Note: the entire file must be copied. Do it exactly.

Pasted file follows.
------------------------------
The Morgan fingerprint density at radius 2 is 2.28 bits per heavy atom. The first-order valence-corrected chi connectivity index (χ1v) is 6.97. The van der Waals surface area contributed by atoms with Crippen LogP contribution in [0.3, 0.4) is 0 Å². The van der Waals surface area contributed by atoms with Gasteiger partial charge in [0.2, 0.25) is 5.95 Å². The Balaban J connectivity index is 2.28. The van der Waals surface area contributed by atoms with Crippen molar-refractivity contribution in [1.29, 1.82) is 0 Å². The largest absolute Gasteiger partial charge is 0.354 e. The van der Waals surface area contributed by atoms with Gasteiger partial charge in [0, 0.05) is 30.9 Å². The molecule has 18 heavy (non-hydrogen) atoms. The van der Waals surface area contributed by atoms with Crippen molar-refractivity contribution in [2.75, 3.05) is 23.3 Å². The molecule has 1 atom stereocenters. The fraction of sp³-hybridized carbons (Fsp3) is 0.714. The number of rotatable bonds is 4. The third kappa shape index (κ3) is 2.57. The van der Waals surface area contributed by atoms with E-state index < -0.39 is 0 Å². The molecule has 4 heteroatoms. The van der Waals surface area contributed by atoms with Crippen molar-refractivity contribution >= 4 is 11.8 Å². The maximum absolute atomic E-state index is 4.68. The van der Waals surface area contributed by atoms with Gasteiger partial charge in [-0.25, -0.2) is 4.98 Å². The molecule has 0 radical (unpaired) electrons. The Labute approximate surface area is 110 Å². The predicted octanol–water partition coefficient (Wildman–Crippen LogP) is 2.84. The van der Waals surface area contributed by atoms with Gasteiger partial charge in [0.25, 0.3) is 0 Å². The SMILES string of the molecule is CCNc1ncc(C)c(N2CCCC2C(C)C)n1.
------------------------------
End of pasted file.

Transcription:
The Morgan fingerprint density at radius 2 is 2.28 bits per heavy atom. The first-order valence-corrected chi connectivity index (χ1v) is 6.97. The van der Waals surface area contributed by atoms with Crippen LogP contribution in [0.3, 0.4) is 0 Å². The van der Waals surface area contributed by atoms with Gasteiger partial charge in [0.2, 0.25) is 5.95 Å². The Balaban J connectivity index is 2.28. The van der Waals surface area contributed by atoms with Crippen molar-refractivity contribution in [1.29, 1.82) is 0 Å². The largest absolute Gasteiger partial charge is 0.354 e. The van der Waals surface area contributed by atoms with Gasteiger partial charge in [0, 0.05) is 30.9 Å². The molecule has 18 heavy (non-hydrogen) atoms. The van der Waals surface area contributed by atoms with Crippen molar-refractivity contribution in [2.75, 3.05) is 23.3 Å². The molecule has 1 atom stereocenters. The fraction of sp³-hybridized carbons (Fsp3) is 0.714. The number of rotatable bonds is 4. The third kappa shape index (κ3) is 2.57. The van der Waals surface area contributed by atoms with E-state index < -0.39 is 0 Å². The molecule has 4 heteroatoms. The van der Waals surface area contributed by atoms with Crippen molar-refractivity contribution >= 4 is 11.8 Å². The maximum absolute atomic E-state index is 4.68. The van der Waals surface area contributed by atoms with Gasteiger partial charge in [-0.25, -0.2) is 4.98 Å². The molecule has 0 radical (unpaired) electrons. The Labute approximate surface area is 110 Å². The predicted octanol–water partition coefficient (Wildman–Crippen LogP) is 2.84. The van der Waals surface area contributed by atoms with Gasteiger partial charge in [0.25, 0.3) is 0 Å². The SMILES string of the molecule is CCNc1ncc(C)c(N2CCCC2C(C)C)n1.